This is caused by the fact that my domain was currently configured to use Windows Live Domains for email service. I logged into, deleted all of the mailboxes in for the domain and then deactivated the service. This was the most nerve racking part of the process as I’ve read that other users doing the same thing have had issues rattling on for months to get this to clear out of the system properly.

In my usual style, I kept trying the Office 365 portal to verify the domain and 15 minutes after deactivating Windows Live Domains, Office 365 pinged into life, allowing me to verify the domain.

With the first step now done, I needed to configure the service records as directed. I needed three records for my Exchange Online service: An MX record for mail delivery, a TXT record for the SPF (Sender Policy Framework, required to allow receiving servers to trust the Sender ID of and Office 365 to deliver email on my domains behalf) and a CNAME record for Autodiscover to allow devices to be configured automatically for my mailboxes in Office 365.

If you use a DNS management agency which Microsoft have steps with then you can get direct instruction for doing this if you are little uncomfortable with DNS or if you are with GoDaddy then there is the option for an automated setup through some kind of API channel with Microsoft.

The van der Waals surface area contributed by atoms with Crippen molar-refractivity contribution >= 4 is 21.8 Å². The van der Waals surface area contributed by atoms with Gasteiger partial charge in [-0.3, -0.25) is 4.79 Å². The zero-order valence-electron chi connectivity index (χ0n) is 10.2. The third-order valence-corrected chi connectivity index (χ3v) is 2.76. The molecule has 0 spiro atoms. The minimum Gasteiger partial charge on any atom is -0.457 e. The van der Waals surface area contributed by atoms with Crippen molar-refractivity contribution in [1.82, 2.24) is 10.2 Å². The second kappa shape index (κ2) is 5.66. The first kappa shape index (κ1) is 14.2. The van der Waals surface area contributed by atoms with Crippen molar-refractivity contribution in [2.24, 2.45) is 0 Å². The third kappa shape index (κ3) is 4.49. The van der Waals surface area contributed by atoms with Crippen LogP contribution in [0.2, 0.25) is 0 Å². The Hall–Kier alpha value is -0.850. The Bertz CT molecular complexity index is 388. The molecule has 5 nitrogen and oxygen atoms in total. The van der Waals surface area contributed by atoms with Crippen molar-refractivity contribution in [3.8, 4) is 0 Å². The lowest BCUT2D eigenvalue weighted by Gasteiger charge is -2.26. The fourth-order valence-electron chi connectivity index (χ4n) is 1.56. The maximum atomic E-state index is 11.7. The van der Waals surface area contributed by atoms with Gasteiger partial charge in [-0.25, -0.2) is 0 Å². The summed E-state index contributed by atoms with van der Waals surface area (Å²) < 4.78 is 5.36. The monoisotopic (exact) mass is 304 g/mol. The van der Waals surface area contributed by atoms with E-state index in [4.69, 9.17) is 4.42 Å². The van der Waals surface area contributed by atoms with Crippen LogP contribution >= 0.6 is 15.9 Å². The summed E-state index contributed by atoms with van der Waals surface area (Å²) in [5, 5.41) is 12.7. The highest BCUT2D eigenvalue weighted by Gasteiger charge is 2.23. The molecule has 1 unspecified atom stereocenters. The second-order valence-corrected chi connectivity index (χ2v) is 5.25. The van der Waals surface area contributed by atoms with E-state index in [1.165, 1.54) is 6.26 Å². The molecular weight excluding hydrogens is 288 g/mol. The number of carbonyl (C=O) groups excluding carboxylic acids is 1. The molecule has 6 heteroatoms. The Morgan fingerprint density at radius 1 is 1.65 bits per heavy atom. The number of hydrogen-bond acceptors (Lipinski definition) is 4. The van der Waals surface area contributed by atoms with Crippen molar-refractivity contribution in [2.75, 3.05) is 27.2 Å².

After adding the records to my DNS, it took about 10 minutes for Office 365 to pickup the new records and complete the domain setup.

Enable Office 365 Integration in Server 2012 Essentials

From my Windows Server 2012 Essentials machine, this part should have been really easy but it turned out to be a nightmare.

From the Essentials Dashboard, click Email from the home screen and then select Integrate with Microsoft Office 365. The dashboard will open a wizard for you to enter your Office 365 Tenant Global Administrator account if you already have an account as I do otherwise you have the option to initiate a free trial using an E3 subscription.

The Office 365 integration with Server 2012 Essentials is neither DirSync nor is it ADFS. If you elect to use Office 365 with Lync and SharePoint you will not get the AD FS Single Sign-On (SSO) experience as you would with a full deployment. The integration here I would describe as light. When you provision users on-premise, make changes to Office 365 licenses or mailboxes through the Dashboard, the changes are pushed up to Office 365 via a web channel which you can see from the logs (explained later).